Seven heavily frequented coastal recreation sites serving Metropolitan Halifax and Dartmouth were investigated to determine the numbers and species of pathogenic marine vibrios (PMV) present. Seawater, mussels and sea gull feces were cultured using quantitative methods and the effects of temperature and fecal pollution noted. Emergency rooms serving the sites under surveillance were monitored for PMV-related infections. All 11 recognized species of pathogenic marine vibrios were recovered from the 7 sites. Estuarine sites yielded a greater variety of species and greater numbers of PMV than non-estuarine sites. Culture of hand washings after immersion in seawater did not demonstrate contamination of skin by PMV. We did not demonstrate any cases of PMV infection associated with the 7 surveillance sites. PMV contamination of marine recreational waters does not frequently result in superficial infections.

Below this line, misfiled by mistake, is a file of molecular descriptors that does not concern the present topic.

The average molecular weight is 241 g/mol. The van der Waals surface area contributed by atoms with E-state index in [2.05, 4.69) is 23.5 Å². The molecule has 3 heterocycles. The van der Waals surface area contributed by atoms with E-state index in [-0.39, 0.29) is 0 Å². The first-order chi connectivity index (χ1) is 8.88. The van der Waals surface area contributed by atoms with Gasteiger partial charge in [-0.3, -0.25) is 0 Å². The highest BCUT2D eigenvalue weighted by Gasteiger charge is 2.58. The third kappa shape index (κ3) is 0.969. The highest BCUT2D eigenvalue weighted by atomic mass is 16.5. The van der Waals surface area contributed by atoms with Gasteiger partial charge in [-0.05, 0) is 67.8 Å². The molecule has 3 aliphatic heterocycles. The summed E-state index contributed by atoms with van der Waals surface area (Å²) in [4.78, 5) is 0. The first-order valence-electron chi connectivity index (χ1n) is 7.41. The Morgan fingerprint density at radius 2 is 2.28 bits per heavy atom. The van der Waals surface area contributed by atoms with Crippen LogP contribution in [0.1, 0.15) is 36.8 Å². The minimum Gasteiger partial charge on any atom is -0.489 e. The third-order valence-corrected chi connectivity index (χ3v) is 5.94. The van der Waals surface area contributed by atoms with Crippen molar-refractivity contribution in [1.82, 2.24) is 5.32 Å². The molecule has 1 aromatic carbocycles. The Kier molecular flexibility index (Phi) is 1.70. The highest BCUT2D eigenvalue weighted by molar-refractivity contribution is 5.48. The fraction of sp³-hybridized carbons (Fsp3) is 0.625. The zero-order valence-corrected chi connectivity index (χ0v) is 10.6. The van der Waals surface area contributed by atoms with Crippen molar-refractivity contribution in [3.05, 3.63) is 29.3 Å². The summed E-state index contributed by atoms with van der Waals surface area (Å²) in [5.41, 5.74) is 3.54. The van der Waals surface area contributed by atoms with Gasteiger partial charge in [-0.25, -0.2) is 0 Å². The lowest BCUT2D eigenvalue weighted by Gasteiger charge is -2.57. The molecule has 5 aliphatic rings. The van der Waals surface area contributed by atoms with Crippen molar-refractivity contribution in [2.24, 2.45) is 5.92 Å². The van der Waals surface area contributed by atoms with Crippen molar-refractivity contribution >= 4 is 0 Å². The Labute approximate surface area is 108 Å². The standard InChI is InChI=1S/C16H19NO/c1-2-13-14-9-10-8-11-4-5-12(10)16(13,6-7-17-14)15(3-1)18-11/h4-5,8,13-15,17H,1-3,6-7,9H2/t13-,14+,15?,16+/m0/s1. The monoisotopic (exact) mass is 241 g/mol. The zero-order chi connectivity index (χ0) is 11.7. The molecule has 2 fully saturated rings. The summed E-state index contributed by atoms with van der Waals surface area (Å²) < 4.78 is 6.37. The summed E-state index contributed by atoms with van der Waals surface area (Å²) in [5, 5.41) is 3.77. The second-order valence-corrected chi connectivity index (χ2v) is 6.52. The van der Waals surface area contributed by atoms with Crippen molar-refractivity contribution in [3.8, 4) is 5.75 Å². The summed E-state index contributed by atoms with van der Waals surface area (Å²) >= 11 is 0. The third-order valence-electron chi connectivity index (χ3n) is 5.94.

|Original language||English (US)|
|Number of pages||5|
|Journal||Canadian Journal of Public Health|
|State||Published - Dec 1 1990|
ASJC Scopus subject areas
- Public Health, Environmental and Occupational Health